Obama, desperate to avoid U.S. military involvement in Libya in the event of a prolonged struggle between the Gaddafi regime and its opponents, has asked Saudi Arabia if it can supply weapons to the rebels in Benghazi.
The Saudi Kingdom is already facing a “day of rage” from its 10 per cent Shia Muslim community with a ban on all demonstrations, and has so far failed to respond to Obama’s highly classified request.
The Saudis remain the only U.S. Arab ally capable of furnishing weapons to the guerrillas of Libya. Their assistance would allow Washington to claim “plausible deniability” even though the Saudis would be supplying American weapons.
Saudi supplies could reach Benghazi within hours to supply what would then be a surrogate American army. The risk, of course, is that such an action would further ignite the internal problems within Saudi Arabia and elsewhere in the Arab world.
U.S. AWACS surveillance aircraft have been flying around Libya to discover details of Libyan flight patterns, which includes journeys made in the past 48 hours by Gaddafi’s private jet which flew to Jordan and back to Libya.
Al Jazeera English television channel last night broadcast recordings made by American aircraft to Maltese air traffic control, requesting information about Libyan flights, especially that of Gaddafi’s jet.
Obviously, King Abdullah of Jordan is sympathetic to Gaddafi’s predicament.
King Abdullah, worth $17 billion in a country of abject poverty, is a prime target for the reformers in his own country. Recently, King Abdullah lost $30 million at one sitting in Las Vegas. His wife, Queen Rania, spent $15 million on her birthday, and received an $83 million yacht from King Abdullah. Around half the Jordanian population lives on less or little more than $2.50 a day. No wonder Jordan is ripe for revolution.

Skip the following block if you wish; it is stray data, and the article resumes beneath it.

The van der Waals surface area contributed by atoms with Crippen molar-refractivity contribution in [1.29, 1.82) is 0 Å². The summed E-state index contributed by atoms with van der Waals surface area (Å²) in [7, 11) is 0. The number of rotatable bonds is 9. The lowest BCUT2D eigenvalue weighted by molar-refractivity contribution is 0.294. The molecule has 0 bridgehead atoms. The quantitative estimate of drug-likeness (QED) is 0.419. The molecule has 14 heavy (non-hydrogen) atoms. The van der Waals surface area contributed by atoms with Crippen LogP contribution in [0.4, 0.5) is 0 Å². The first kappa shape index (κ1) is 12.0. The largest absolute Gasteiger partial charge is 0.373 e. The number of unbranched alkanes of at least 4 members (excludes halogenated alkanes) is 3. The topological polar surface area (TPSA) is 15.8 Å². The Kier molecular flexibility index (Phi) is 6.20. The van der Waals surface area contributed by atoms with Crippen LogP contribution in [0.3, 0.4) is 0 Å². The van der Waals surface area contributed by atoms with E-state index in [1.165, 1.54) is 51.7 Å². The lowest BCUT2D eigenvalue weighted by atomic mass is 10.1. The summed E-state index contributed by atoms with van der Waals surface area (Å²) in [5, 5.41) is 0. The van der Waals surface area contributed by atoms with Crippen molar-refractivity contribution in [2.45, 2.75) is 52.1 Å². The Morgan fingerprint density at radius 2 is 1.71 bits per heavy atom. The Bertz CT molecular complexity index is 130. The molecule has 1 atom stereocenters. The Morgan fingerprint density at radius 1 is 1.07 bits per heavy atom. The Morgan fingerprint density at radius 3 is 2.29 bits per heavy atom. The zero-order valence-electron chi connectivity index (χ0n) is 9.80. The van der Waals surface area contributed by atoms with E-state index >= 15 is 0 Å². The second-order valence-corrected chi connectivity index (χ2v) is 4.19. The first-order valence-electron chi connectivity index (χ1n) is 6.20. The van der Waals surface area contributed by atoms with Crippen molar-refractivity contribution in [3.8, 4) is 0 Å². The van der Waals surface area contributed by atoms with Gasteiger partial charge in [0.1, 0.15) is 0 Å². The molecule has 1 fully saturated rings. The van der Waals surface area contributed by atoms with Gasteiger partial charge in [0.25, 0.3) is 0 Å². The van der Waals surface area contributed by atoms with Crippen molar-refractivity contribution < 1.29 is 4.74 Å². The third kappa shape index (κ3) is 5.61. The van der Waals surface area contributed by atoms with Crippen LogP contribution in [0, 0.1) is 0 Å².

The revolution in Egypt is far from over. Saudi Arabia is facing dangers from a coordinated day of protest by its own Shia Muslim citizens who, emboldened by the Shia uprising in the neighboring island of Bahrain, have called for street protests against the ruling family of al-Saud on Friday.
If the Saudi government agrees to Obama’s request to send guns and missiles to Libyan rebels, however, it would be almost impossible for Obama to condemn the kingdom for any violence against the Shias.
The Arab awakening, the demand for democracy in North Africa, the Shia revolt in Saudi Arabia and Bahrain, demonstrations in Jordan and Yemen, and the revolution against Gaddafi have become not only a major threat to US military priorities in the region, but also to America’s supply of oil and its economic recovery.
This may be the start of something no one can stop.